Sex May Be the Key to Happiness for Older Couples Struggling with Illness

C. Price

Written by: C. Price

C. Price

C. Price is part of's content team. She writes advice articles, how-to guides, and studies — all relating to dating, relationships, love, sex, and more.

Edited by: Lillian Castro

Lillian Castro

Lillian Guevara-Castro brings more than 30 years of journalism experience to ensure DatingAdvice articles have been edited for overall clarity, accuracy, and reader engagement. She has worked at The Atlanta Journal and Constitution, The Gwinnett Daily News, and The Gainesville Sun covering lifestyle topics.

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Marriages, particularly longer marriages, are often tested by illnesses, but does having a more regular sex life actually help protect a marriage in times of trouble?

New research from the University of Chicago is stressing the importance of a healthy sex life as a key ingredient to helping such couples maintain matrimonial harmony.

According to the study, which was published in The Journals of Gerontology: Series B, sex assists in coping with issues like illness and helps couples to remain connected.

Previous studies have long shown reduced levels of satisfaction in marriages where couples are experiencing physical illnesses associated with age.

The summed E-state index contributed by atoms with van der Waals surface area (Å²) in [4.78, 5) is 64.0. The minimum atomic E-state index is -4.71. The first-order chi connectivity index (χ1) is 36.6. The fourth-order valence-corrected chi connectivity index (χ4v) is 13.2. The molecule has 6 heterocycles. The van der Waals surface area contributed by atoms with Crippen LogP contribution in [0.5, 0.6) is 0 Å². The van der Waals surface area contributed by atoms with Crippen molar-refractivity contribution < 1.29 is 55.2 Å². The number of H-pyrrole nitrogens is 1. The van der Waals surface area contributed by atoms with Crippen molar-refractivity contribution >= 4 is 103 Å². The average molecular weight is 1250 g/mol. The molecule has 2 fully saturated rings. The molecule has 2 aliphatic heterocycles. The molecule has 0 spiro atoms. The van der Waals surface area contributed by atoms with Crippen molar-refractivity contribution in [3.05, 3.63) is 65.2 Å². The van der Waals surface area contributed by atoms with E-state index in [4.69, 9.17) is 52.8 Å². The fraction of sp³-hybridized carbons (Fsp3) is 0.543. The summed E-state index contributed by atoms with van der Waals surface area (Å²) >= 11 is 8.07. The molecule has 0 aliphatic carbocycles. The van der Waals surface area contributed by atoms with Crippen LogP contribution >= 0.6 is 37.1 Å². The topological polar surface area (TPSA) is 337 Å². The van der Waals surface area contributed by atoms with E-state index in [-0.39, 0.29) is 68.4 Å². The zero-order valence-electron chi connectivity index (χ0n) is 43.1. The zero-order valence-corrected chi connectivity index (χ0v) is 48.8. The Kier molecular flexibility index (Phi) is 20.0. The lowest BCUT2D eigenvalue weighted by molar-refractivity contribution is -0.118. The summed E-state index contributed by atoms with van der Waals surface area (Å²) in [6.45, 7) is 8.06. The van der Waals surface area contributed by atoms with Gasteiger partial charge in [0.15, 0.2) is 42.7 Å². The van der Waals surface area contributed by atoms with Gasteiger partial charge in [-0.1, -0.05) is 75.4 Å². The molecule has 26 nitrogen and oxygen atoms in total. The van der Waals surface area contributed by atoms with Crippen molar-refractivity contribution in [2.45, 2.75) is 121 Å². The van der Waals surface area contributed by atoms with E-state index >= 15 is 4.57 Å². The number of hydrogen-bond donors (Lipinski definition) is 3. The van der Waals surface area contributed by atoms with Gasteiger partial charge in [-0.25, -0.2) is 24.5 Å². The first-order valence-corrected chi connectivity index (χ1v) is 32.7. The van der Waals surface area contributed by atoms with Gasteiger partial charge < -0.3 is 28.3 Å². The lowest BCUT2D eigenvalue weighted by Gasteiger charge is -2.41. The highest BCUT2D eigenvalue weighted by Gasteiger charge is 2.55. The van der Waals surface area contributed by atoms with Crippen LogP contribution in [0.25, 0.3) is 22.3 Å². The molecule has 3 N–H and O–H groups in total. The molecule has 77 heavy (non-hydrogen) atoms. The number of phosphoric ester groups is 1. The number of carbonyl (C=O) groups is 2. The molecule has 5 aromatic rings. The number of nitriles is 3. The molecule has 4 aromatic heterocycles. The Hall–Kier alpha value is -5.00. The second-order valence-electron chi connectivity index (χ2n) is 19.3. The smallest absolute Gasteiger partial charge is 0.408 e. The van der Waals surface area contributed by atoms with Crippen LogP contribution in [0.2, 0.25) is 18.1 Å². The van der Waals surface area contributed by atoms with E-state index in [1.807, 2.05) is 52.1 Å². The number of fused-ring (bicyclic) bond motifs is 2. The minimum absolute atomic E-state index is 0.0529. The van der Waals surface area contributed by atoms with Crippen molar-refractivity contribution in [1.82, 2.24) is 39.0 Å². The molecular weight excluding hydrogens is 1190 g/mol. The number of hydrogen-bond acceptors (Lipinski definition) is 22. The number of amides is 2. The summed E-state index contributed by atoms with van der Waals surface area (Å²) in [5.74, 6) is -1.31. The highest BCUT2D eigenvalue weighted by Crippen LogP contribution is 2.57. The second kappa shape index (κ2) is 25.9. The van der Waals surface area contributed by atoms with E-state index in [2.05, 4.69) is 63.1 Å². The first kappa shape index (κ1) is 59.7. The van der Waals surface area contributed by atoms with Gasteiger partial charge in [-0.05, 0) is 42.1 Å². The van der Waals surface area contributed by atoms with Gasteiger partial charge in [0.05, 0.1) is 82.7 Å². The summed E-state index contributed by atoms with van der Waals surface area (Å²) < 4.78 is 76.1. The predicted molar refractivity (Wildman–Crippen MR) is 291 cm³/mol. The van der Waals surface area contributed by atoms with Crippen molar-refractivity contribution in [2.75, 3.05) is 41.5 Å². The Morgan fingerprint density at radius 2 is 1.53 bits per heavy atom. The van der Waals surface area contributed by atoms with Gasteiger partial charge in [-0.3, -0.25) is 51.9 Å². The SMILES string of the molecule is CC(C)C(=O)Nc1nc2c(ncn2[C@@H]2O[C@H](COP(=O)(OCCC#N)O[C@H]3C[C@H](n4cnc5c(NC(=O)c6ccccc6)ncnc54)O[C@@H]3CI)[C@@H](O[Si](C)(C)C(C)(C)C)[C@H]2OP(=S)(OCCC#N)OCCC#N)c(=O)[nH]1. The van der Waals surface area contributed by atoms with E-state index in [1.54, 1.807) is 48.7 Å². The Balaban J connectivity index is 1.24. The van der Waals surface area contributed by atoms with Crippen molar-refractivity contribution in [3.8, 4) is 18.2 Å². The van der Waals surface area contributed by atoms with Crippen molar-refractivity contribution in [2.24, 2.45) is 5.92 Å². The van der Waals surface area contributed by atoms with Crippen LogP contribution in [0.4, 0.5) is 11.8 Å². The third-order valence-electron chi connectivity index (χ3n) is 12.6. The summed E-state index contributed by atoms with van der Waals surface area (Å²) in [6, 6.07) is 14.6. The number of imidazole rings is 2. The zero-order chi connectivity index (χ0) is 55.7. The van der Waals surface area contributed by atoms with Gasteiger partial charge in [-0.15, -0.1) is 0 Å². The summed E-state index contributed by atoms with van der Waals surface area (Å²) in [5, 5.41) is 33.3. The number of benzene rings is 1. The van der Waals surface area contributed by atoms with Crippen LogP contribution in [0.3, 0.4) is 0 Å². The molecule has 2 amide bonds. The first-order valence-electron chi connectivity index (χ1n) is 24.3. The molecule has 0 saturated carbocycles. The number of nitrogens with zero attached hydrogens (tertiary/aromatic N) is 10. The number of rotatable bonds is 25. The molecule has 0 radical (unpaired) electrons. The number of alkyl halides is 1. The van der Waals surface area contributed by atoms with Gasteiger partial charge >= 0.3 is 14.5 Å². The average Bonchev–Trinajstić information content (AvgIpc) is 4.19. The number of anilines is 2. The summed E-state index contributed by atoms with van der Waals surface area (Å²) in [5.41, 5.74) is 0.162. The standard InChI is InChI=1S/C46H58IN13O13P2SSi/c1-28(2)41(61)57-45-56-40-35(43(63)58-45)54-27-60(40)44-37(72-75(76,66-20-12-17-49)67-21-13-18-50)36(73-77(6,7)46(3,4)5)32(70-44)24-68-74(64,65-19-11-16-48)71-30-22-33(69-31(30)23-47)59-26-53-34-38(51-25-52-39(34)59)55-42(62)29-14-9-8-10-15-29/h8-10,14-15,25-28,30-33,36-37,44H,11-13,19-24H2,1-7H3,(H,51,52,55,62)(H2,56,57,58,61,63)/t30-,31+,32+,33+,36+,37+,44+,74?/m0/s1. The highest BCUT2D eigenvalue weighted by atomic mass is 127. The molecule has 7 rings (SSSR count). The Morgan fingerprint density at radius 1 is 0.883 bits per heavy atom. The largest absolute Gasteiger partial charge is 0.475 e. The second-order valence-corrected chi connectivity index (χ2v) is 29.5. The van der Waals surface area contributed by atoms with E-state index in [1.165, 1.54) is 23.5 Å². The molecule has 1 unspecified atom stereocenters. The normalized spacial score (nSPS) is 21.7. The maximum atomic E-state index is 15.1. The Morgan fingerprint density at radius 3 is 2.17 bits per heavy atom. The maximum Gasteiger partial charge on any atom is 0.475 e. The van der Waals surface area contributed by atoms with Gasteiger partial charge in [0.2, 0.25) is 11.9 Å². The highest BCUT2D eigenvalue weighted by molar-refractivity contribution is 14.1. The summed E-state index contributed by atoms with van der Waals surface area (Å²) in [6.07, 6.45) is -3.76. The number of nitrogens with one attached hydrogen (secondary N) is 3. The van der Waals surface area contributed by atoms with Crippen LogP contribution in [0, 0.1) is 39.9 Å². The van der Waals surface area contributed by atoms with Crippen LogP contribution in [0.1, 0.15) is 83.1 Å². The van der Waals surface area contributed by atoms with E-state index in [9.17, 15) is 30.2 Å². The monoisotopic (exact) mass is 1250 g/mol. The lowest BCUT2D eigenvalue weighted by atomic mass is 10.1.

Lead study author Adena Galinsky believes sex may be important simply “to protect” the quality of a marriage.

Galinsky and her colleagues recruited 732 couples for their research. More than 90 percent of them were married. Most were white, between the ages of 65 and 74 year old and had been together for more than four decades.

“Sex helps couples to

remain connected.”

Along with surveys, the research team attempted to evaluate the couples by having them identify certain concepts of marriage as either positive or negative. These included ideas like criticism from a partner or “emotional satisfaction” within a relationship.

The wives were found to typically offer fewer positive responses than their husbands. Higher negative levels were also seen among the nearly 10 percent of participants who were black.

The responses were used to better understand the nuance between the couples and the differences separating individual partners.

The study suggests a lack of sex in a marriage does not necessarily mean a lower level of quality in a relationship.

The authors also noted that better physical health among the couples was a predictor of higher levels of quality in the marriage.

“I hope our study inspires research investigating what factors enable some couples struggling with poor health to find the energy and creativity to stay sexually engaged,” Galinsky said.


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